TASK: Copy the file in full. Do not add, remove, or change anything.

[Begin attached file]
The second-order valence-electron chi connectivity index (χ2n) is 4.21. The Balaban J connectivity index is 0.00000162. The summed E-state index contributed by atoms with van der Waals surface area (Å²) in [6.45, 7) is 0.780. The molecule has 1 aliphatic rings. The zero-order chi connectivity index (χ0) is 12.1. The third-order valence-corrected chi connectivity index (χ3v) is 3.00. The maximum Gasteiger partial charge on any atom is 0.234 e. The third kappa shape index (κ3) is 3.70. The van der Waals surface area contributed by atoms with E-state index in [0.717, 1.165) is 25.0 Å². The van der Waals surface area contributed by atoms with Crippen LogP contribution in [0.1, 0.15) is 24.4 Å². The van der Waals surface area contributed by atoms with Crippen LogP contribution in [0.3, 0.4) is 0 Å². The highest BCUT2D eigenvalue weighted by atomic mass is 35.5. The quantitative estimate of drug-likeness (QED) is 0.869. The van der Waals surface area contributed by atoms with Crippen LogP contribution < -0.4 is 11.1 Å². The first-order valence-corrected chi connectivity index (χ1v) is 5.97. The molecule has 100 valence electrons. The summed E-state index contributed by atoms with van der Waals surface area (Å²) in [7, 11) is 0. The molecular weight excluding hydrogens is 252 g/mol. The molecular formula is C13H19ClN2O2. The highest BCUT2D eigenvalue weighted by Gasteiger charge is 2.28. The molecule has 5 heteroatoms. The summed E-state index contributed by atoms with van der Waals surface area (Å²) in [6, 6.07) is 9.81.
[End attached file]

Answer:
The second-order valence-electron chi connectivity index (χ2n) is 4.21. The Balaban J connectivity index is 0.00000162. The summed E-state index contributed by atoms with van der Waals surface area (Å²) in [6.45, 7) is 0.780. The molecule has 1 aliphatic rings. The zero-order chi connectivity index (χ0) is 12.1. The third-order valence-corrected chi connectivity index (χ3v) is 3.00. The maximum Gasteiger partial charge on any atom is 0.234 e. The third kappa shape index (κ3) is 3.70. The van der Waals surface area contributed by atoms with E-state index in [0.717, 1.165) is 25.0 Å². The van der Waals surface area contributed by atoms with Crippen LogP contribution in [0.1, 0.15) is 24.4 Å². The van der Waals surface area contributed by atoms with Crippen LogP contribution in [0.3, 0.4) is 0 Å². The highest BCUT2D eigenvalue weighted by atomic mass is 35.5. The quantitative estimate of drug-likeness (QED) is 0.869. The van der Waals surface area contributed by atoms with Crippen LogP contribution < -0.4 is 11.1 Å². The first-order valence-corrected chi connectivity index (χ1v) is 5.97. The molecule has 100 valence electrons. The summed E-state index contributed by atoms with van der Waals surface area (Å²) in [7, 11) is 0. The molecular weight excluding hydrogens is 252 g/mol. The molecular formula is C13H19ClN2O2. The highest BCUT2D eigenvalue weighted by Gasteiger charge is 2.28. The molecule has 5 heteroatoms. The summed E-state index contributed by atoms with van der Waals surface area (Å²) in [6, 6.07) is 9.81.